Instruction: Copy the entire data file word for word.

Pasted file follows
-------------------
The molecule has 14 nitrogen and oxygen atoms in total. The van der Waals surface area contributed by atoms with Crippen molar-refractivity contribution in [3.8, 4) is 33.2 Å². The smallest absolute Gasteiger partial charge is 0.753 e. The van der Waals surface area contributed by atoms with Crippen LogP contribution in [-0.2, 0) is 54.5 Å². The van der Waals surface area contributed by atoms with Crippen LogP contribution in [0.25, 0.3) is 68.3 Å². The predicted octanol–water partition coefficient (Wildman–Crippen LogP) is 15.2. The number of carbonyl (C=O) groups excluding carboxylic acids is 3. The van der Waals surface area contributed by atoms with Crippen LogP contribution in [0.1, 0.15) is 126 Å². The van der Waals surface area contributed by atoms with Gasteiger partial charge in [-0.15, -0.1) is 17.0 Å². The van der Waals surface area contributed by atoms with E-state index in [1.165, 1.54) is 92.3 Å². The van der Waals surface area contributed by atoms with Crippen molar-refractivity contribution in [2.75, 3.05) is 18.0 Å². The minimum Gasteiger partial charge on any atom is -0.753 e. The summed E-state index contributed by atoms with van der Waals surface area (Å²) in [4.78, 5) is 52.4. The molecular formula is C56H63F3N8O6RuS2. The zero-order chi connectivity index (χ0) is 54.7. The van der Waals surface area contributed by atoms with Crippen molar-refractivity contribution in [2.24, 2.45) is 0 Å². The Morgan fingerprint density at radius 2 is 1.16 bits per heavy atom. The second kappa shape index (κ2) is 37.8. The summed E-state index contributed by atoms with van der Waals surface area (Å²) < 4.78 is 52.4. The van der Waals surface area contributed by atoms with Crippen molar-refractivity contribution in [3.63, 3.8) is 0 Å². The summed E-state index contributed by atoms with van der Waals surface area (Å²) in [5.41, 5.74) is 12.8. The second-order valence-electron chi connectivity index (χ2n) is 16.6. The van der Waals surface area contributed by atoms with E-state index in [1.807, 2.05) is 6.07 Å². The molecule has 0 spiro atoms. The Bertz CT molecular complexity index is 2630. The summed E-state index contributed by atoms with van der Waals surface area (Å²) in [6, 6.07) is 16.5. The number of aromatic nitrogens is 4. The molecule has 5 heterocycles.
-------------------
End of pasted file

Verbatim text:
The molecule has 14 nitrogen and oxygen atoms in total. The van der Waals surface area contributed by atoms with Crippen molar-refractivity contribution in [3.8, 4) is 33.2 Å². The smallest absolute Gasteiger partial charge is 0.753 e. The van der Waals surface area contributed by atoms with Crippen LogP contribution in [-0.2, 0) is 54.5 Å². The van der Waals surface area contributed by atoms with Crippen LogP contribution in [0.25, 0.3) is 68.3 Å². The predicted octanol–water partition coefficient (Wildman–Crippen LogP) is 15.2. The number of carbonyl (C=O) groups excluding carboxylic acids is 3. The van der Waals surface area contributed by atoms with Crippen LogP contribution in [0.1, 0.15) is 126 Å². The van der Waals surface area contributed by atoms with Gasteiger partial charge in [-0.15, -0.1) is 17.0 Å². The van der Waals surface area contributed by atoms with E-state index in [1.165, 1.54) is 92.3 Å². The van der Waals surface area contributed by atoms with Crippen molar-refractivity contribution in [2.75, 3.05) is 18.0 Å². The minimum Gasteiger partial charge on any atom is -0.753 e. The summed E-state index contributed by atoms with van der Waals surface area (Å²) in [4.78, 5) is 52.4. The molecular formula is C56H63F3N8O6RuS2. The zero-order chi connectivity index (χ0) is 54.7. The van der Waals surface area contributed by atoms with Crippen molar-refractivity contribution in [2.24, 2.45) is 0 Å². The Morgan fingerprint density at radius 2 is 1.16 bits per heavy atom. The second kappa shape index (κ2) is 37.8. The summed E-state index contributed by atoms with van der Waals surface area (Å²) < 4.78 is 52.4. The van der Waals surface area contributed by atoms with Crippen molar-refractivity contribution in [3.63, 3.8) is 0 Å². The summed E-state index contributed by atoms with van der Waals surface area (Å²) in [5.41, 5.74) is 12.8. The second-order valence-electron chi connectivity index (χ2n) is 16.6. The van der Waals surface area contributed by atoms with E-state index in [1.807, 2.05) is 6.07 Å². The molecule has 0 spiro atoms. The Bertz CT molecular complexity index is 2630. The summed E-state index contributed by atoms with van der Waals surface area (Å²) in [6, 6.07) is 16.5. The number of aromatic nitrogens is 4. The molecule has 5 heterocycles.